Special Times Newsletter — Article excerpts

Our Family’s Journey: Down Syndrome & Autism

Laura Rede

When I tell people that our daughter has Down syndrome and autism, the most common response is “You can have both?” The answer is, yes, people with Down syndrome can have autism spectrum disorders (ASD).

When my partner, Marcy, and I adopted our daughter Shanika, we knew, of course, that she had Down syndrome. We also knew that she had a history of abuse and neglect, and had been diagnosed as “failure to thrive.” When she joined our family at the age of four, she was only 27 pounds – much smaller than her two year old friends. She wasn’t talking and her movements were awkward. She clearly had a lot of catching up to do.

Over the next year, Shanika’s incredible drive and spirit shone through. She grew fast, learned to use single signs to ask for what she needed, and mastered equipment on the playground through sheer force of will. We were thrilled with Shanika’s progress, but also worried; Shanika had very little in common with the other kids at our Down syndrome support group. Her eye contact with us was fleeting and rare, but she would gaze forever at her hand or a book she flipped in front of her face or at certain pictures in her classroom. Otherwise, she was in constant, purposeless motion – rocking back and forth on the floor, or dashing madly from thing to thing without engaging with anything or anyone. She was only interested in toys that had flashing lights or made noise – if offered anything else, she became furious. She had a desire to communicate her needs, and clearly understood a lot of what was said to her, but her expressive language was almost non-existent. Instead she made a constant, low humming noise.

We did all of the usual tests – vision, hearing, but turned up little. One thing was certain – she had significant sensory processing issues. Shanika could touch and eat only certain textures. She always wanted music very loud, and was happiest when swinging. Interaction of any kind, with toys or people, was extremely challenging for her, and only happened if we initiated it.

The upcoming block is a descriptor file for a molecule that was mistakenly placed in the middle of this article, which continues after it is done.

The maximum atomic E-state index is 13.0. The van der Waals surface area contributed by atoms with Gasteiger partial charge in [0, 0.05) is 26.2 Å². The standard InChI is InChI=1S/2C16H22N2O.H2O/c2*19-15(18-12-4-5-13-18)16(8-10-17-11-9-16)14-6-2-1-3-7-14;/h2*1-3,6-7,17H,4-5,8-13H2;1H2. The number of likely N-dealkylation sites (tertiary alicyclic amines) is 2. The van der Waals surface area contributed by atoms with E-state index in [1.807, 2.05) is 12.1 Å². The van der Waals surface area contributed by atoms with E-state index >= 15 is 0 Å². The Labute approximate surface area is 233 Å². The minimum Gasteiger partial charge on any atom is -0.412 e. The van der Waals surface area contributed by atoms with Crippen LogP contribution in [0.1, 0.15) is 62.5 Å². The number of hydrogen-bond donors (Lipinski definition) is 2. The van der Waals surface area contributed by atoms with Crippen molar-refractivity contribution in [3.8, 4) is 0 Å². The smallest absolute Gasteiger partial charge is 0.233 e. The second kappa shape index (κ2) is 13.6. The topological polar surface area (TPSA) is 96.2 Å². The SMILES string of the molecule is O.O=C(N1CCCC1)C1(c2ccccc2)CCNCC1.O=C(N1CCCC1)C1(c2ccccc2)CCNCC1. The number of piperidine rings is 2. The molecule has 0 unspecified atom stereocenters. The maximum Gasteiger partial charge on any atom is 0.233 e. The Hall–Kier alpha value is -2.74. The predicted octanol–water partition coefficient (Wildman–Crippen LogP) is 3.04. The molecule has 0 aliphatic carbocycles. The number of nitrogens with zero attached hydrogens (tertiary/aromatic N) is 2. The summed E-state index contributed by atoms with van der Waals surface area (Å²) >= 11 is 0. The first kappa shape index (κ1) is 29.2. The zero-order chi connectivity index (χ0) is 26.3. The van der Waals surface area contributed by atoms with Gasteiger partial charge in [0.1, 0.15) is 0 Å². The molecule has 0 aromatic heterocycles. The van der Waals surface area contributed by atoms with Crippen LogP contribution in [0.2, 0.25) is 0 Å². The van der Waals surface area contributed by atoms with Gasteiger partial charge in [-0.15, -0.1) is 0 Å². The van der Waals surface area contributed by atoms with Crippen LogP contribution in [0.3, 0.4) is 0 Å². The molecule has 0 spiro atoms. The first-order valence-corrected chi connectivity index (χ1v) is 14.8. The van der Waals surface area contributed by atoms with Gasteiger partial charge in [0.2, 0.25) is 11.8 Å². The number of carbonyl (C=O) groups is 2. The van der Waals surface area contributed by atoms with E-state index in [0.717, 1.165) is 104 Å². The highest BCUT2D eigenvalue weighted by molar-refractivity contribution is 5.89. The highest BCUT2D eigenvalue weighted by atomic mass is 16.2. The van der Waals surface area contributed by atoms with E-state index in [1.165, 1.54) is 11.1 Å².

I took a job as a classroom assistant at a program for preschoolers with ASD, as a way to learn more about sensory processing. I was shocked to see how much Shanika had in common with the children in this program. We made an appointment to have Shanika assessed.

Our time with Shanika before her assessment was the hardest of our lives. It broke our hearts to see Shanika struggle and to worry that there might be something more we could be doing. It was intensely frustrating to try to engage her, and even our simple daily routine was exhausting and full of struggle. Knowing that something was wrong, but not having a word for it, was disempowering. We felt isolated from other families with children with DS – our experiences seemed so vastly different, and going to support group became just another reminder of how little Shanika had in common with these kids. Luckily, the skills and strategies I picked up in the classroom helped us cope and work with some of her sensory issues, feeding her a daily “sensory diet” and becoming more attuned to when we could coax her out of her world and into ours.

At our first assessment, the professionals acknowledged our concerns about the possibility of an autism spectrum disorder, but Shanika was developmentally too young and had few skills to test. They could not make a conclusive diagnosis. We were all reluctant to give her another label without being absolutely certain. We entered a year of therapies and waited for another assessment, continuing to read everything we could about autism and Down syndrome in the meantime.

By Shanika’s second assessment, she had developed some testable skills. They were better able to discern her “skill scatter” (development at significantly different rates in each developmental area), and they were able to make a diagnosis. She was diagnosed with PDD-NOS, or pervasive developmental disorder – not otherwise specified, also known as “atypical autism.” PDD-NOS is one of the five disorders on the autism spectrum.

Since then we have learned the difference between developmental delay and developmental disorder, and how we and others can help her feel safe by only varying one of her “areas of familiarity” at a time. If the setting, activity or people are different or new in any given situation, she has trouble coping and learning. If only one of those areas is varied, she has a chance at trying or learning or doing something new.

Today, at the age of eight, Shanika has made great progress. She is potty trained, her spoken language is improving, and she can play with toys. But, most importantly, she is a calmer, happier child. She is even learning that personal interaction can be a fun part of daily life with family, friends, and teachers.

Many families would have hesitated, understandably, to add another diagnosis to their child with Down syndrome. For Shanika, being diagnosed with PDD-NOS has been helpful because it has encouraged her teachers and therapists to use different approaches with her. It has given us a more accurate vocabulary to describe her needs. It has helped our family tap into resources for children with ASD, and to find other families with experiences like our own. Knowledge is power, and, in our case, knowledge about autism spectrum disorders is helping us empower Shanika to grow and thrive.

Editors note: For more information on Down syndrome and autism spectrum disorders, see Disability Solutions: go to http://www.disabilitycompass.org/publications/back-issues-of-disability-solutions and choose Volume 3, Issues 5&6

Printed in Special Times 2004 March/April issue